Children’s Books, Nuzzel, Windows 10, More: Thursday Buzz, December 28, 2017


I have posted about children’s books before but this one is new-to-me. From MyModernMet: UCLA’s Virtual Library Hosts Over 1,800 Vintage Children’s Books for Free. “If you’re a fan of children’s books, prepare to lose hours browsing through the virtual UCLA Children’s Book Collection. The digital archive hosts over 1,800 children’s fiction, poems, and educational books dating from 1728 to 1999. From fairy tale classics such a Sleeping Beauty and Cinderella, to Adventures of Huckleberry Finn and The Wonderful Wizard of Oz, this collection will take you right back to your childhood.”


Last May I wrote an article about Nuzzel Pro, which I use to monitor links on Twitter and Facebook. I haven’t seen this on the Nuzzel Blog, but apparently Nuzzel Pro is now free. I got this e-mail this afternoon: We will no longer be charging for Nuzzel Pro. The features will continue to work for you, but you will not be billed further. If you receive a notice from Stripe, Apple or Google indicating your subscription is ending, note that only payment is ending, the features of Nuzzel pro will continue to be available to you.

Make Tech Easier: Microsoft Finally Introduced Long-Delayed Timeline Feature . “Though it was delayed time and time again, the Timeline feature finally made its entry in the new Windows 10 insider build 17063, along with a host of other features and improvements. Timeline is considered one of the main features for the upcoming April 2018 Windows 10 upgrade. It allows you to go back in time and open apps you were working on in the past. The best part of Timeline is that it lets you resume your work where you previously left off from all your devices connected to the Microsoft account. Yes, that includes other Windows 10 PCs, iOS, and Android devices.”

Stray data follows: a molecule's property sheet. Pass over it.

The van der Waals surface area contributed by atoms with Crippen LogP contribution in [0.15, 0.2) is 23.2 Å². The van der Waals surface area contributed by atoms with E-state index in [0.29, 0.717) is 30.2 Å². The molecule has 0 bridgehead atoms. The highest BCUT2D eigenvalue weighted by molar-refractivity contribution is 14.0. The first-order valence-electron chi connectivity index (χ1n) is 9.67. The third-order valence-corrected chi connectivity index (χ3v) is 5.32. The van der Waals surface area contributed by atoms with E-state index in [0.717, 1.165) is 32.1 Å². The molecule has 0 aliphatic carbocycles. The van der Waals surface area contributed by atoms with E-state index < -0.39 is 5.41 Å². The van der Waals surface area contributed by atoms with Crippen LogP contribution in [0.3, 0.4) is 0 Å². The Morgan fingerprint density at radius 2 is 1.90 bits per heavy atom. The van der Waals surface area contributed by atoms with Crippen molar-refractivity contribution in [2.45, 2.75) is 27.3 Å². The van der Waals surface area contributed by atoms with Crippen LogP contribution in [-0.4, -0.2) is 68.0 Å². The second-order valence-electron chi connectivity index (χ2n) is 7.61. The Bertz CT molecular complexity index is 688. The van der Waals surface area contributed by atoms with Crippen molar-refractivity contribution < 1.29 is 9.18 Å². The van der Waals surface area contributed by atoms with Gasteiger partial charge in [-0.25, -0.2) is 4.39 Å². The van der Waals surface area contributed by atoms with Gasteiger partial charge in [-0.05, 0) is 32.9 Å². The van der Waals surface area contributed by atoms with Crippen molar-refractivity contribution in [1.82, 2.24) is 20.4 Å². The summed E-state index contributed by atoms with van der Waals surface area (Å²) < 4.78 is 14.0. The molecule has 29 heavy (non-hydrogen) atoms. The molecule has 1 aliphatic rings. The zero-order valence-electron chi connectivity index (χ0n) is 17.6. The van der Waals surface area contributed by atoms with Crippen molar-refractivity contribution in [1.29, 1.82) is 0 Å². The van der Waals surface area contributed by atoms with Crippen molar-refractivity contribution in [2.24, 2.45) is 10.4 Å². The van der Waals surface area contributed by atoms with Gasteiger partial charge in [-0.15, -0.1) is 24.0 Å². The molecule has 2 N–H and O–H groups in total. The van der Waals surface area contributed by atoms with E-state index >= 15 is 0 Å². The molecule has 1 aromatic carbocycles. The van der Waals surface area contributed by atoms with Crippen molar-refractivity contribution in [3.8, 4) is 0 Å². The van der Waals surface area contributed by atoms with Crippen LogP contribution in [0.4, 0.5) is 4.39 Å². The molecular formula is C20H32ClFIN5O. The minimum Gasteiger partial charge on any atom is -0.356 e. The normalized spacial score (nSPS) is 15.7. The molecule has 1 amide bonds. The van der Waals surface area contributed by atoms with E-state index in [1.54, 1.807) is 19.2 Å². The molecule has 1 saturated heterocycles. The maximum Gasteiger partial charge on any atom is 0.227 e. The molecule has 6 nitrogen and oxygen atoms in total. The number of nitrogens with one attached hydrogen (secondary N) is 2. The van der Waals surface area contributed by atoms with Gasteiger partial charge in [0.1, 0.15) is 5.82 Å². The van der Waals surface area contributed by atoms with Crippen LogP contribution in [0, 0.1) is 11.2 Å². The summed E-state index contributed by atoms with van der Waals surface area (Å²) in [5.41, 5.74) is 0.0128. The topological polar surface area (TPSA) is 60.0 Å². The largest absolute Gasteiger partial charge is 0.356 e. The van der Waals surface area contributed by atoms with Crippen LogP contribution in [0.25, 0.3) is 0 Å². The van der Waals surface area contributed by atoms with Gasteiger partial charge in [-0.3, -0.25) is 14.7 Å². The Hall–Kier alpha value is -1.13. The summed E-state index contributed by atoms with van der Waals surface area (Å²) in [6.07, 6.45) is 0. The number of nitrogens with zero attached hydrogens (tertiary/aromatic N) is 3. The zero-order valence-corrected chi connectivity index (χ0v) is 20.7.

Ubergizmo: Apple’s Lisa Operating System To Be Released As Open Source. “The computer was released back in 1983, nearly 35 years ago, and now it looks like the Computer History Museum has plans to release the operating system found on the Lisa as a free open source platform. What this means is that if you’re interested in taking the platform for a spin and check it out for yourself, you’ll be able to as the Museum will be releasing the source code behind it.”

The Next Web: Snapchat launches Your 2017 Story retrospective feature. “2017 is (mercifully) almost over, and the social giants are ever eager to recap your year. For the past few years, Facebook has offered users a ‘Year In Review’ video, and now it’s Snapchat’s turn.”


Mozilla Blog: Firefox Extensions for New Year’s Resolutions. “It’s that time of year again where we endeavor to improve ourselves, to wash away poor habits of the past and improve our lot in life. Yet most of us fall short of our yearly resolution goals. Why? Maybe we just haven’t found the right Firefox extensions to assist our annual renewals…”


BBC News: Vietnam army hires censors to fight ‘internet chaos’. “The Vietnamese military has built up a force of more than 10,000 internet censors, according to local reports. A People’s Army leader is quoted as having said that the ‘cyber-troops’ had been tasked with tackling “wrongful views” and anti-state propaganda.”